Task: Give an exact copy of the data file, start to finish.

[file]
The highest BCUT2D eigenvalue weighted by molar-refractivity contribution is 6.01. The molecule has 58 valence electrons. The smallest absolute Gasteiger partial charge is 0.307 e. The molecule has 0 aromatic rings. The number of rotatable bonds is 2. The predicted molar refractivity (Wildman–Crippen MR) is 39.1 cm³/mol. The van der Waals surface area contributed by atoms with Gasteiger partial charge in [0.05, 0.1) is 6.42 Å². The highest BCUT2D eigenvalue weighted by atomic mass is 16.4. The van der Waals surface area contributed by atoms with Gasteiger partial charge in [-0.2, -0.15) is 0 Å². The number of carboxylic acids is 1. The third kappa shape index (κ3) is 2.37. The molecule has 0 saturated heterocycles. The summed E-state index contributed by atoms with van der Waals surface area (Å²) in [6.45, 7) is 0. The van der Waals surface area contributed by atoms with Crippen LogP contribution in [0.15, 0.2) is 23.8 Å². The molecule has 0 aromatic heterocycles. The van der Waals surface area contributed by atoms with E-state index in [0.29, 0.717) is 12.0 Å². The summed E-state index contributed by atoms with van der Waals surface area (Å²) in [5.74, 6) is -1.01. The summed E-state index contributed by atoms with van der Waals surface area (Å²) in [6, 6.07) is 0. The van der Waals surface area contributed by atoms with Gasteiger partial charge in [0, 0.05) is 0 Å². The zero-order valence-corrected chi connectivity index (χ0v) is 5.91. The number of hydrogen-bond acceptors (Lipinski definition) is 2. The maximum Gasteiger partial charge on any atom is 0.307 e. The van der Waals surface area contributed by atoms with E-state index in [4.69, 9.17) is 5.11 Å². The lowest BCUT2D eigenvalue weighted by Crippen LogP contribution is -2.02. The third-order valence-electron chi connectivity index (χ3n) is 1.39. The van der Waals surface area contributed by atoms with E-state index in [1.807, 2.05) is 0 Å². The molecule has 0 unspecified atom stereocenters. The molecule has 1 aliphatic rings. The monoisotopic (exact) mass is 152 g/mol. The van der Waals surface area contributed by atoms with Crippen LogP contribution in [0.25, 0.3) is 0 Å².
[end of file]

The highest BCUT2D eigenvalue weighted by molar-refractivity contribution is 6.01. The molecule has 58 valence electrons. The smallest absolute Gasteiger partial charge is 0.307 e. The molecule has 0 aromatic rings. The number of rotatable bonds is 2. The predicted molar refractivity (Wildman–Crippen MR) is 39.1 cm³/mol. The van der Waals surface area contributed by atoms with Gasteiger partial charge in [0.05, 0.1) is 6.42 Å². The highest BCUT2D eigenvalue weighted by atomic mass is 16.4. The van der Waals surface area contributed by atoms with Gasteiger partial charge in [-0.2, -0.15) is 0 Å². The number of carboxylic acids is 1. The third kappa shape index (κ3) is 2.37. The molecule has 0 saturated heterocycles. The summed E-state index contributed by atoms with van der Waals surface area (Å²) in [6.45, 7) is 0. The van der Waals surface area contributed by atoms with Crippen LogP contribution in [0.15, 0.2) is 23.8 Å². The molecule has 0 aromatic heterocycles. The van der Waals surface area contributed by atoms with E-state index in [0.29, 0.717) is 12.0 Å². The summed E-state index contributed by atoms with van der Waals surface area (Å²) in [5.74, 6) is -1.01. The summed E-state index contributed by atoms with van der Waals surface area (Å²) in [6, 6.07) is 0. The van der Waals surface area contributed by atoms with Gasteiger partial charge in [0, 0.05) is 0 Å². The zero-order valence-corrected chi connectivity index (χ0v) is 5.91. The number of hydrogen-bond acceptors (Lipinski definition) is 2. The maximum Gasteiger partial charge on any atom is 0.307 e. The van der Waals surface area contributed by atoms with E-state index in [4.69, 9.17) is 5.11 Å². The lowest BCUT2D eigenvalue weighted by Crippen LogP contribution is -2.02. The third-order valence-electron chi connectivity index (χ3n) is 1.39. The van der Waals surface area contributed by atoms with E-state index in [1.807, 2.05) is 0 Å². The molecule has 0 unspecified atom stereocenters. The molecule has 1 aliphatic rings. The monoisotopic (exact) mass is 152 g/mol. The van der Waals surface area contributed by atoms with Crippen LogP contribution in [0.25, 0.3) is 0 Å².